0
$\begingroup$

One can derive for a equilibrium reaction between ideal gases

$$\sum_i \nu_i R_i \leftrightarrow \sum_i \nu_i P_i $$ the expression $$ \Delta_r G^0=-RTln(K) \quad \textrm{where} \quad K=\frac{\Pi_{\textrm{products}} p_i^{\nu_i}}{\Pi_{\textrm{reactants}} p_i^{\nu_i}} $$ under the assumption that $P,T$=const. and that G is minimized. I know how to do this. But in my derivation the resulting $$ \Delta_r G^0=\sum_i \nu_i \mu_i^0 $$ is independent of the temperature $T$ since it is the Gibbs energy at standard conditions.

Yet in this wikipedia article it is stated, that this Gibbs energy is dependent on the temperature $T$. In particular

$$ \Delta_r G^0=\Delta_r H^0-T \Delta_r S^0 $$ Shouldn't it be $$ \Delta_r G^0=\Delta_r H^0-T_0 \Delta_r S^0 $$ Where $T_0$ is standard temperature? I know this is a very specific question and I didn't give my derivation, but maybe someone stumbled upon this issue before. The literature isn't helping me, as many of the texts are very sloppy with the maths.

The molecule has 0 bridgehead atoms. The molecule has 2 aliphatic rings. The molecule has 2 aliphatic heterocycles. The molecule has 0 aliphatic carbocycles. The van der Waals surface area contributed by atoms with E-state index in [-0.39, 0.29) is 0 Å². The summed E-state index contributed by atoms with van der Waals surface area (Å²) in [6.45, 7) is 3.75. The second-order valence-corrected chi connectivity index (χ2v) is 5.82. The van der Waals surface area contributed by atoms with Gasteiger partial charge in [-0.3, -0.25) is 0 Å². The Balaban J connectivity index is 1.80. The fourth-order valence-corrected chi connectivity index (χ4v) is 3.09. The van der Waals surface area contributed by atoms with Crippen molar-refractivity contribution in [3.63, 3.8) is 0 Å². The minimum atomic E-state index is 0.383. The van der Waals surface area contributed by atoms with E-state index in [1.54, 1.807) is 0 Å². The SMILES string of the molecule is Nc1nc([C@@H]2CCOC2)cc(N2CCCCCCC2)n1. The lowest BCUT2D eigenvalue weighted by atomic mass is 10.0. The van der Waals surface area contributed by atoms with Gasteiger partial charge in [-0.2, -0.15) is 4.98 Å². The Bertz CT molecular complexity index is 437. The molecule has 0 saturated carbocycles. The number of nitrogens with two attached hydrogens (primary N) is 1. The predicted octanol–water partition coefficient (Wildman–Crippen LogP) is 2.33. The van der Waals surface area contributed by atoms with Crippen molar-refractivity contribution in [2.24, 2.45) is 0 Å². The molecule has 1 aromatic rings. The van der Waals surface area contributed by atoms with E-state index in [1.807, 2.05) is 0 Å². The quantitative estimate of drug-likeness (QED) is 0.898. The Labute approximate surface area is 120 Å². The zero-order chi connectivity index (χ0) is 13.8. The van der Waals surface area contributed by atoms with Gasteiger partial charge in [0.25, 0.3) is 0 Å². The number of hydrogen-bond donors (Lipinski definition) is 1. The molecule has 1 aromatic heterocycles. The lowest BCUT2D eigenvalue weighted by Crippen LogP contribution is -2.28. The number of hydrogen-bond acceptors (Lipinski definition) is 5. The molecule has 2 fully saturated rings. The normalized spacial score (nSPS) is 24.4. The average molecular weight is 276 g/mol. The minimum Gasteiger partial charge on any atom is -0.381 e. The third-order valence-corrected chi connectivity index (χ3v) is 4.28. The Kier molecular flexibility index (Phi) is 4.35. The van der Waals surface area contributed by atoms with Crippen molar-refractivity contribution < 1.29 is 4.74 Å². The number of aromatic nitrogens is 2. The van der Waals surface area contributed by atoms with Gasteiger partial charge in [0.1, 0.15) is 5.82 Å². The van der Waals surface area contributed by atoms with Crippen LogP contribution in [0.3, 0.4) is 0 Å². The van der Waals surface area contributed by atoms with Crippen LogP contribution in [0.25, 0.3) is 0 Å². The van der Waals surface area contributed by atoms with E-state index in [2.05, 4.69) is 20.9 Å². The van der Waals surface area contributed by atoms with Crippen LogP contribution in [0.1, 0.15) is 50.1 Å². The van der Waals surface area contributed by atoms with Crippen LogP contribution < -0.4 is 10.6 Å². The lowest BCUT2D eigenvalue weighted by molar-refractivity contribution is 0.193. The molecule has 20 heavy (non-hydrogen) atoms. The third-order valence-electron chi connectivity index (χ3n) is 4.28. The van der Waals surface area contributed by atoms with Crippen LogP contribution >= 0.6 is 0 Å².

$\endgroup$
  • 1
    $\begingroup$ I have resolved the issue. As this is not treated in any literature I red, I will add an explanation as an answer, once I got more spare time. In the mean time: One should not make the mistake and think $\mu(p,T)=\mu_0+RT\ln(p/p_0)$ with $\mu_0$ being independent of $T$. Indeed it is $\mu_0(T)$. $\endgroup$ – TheoreticalMinimum Dec 6 '19 at 18:42

Your Answer

By clicking “Post Your Answer”, you agree to our terms of service, privacy policy and cookie policy

Browse other questions tagged or ask your own question.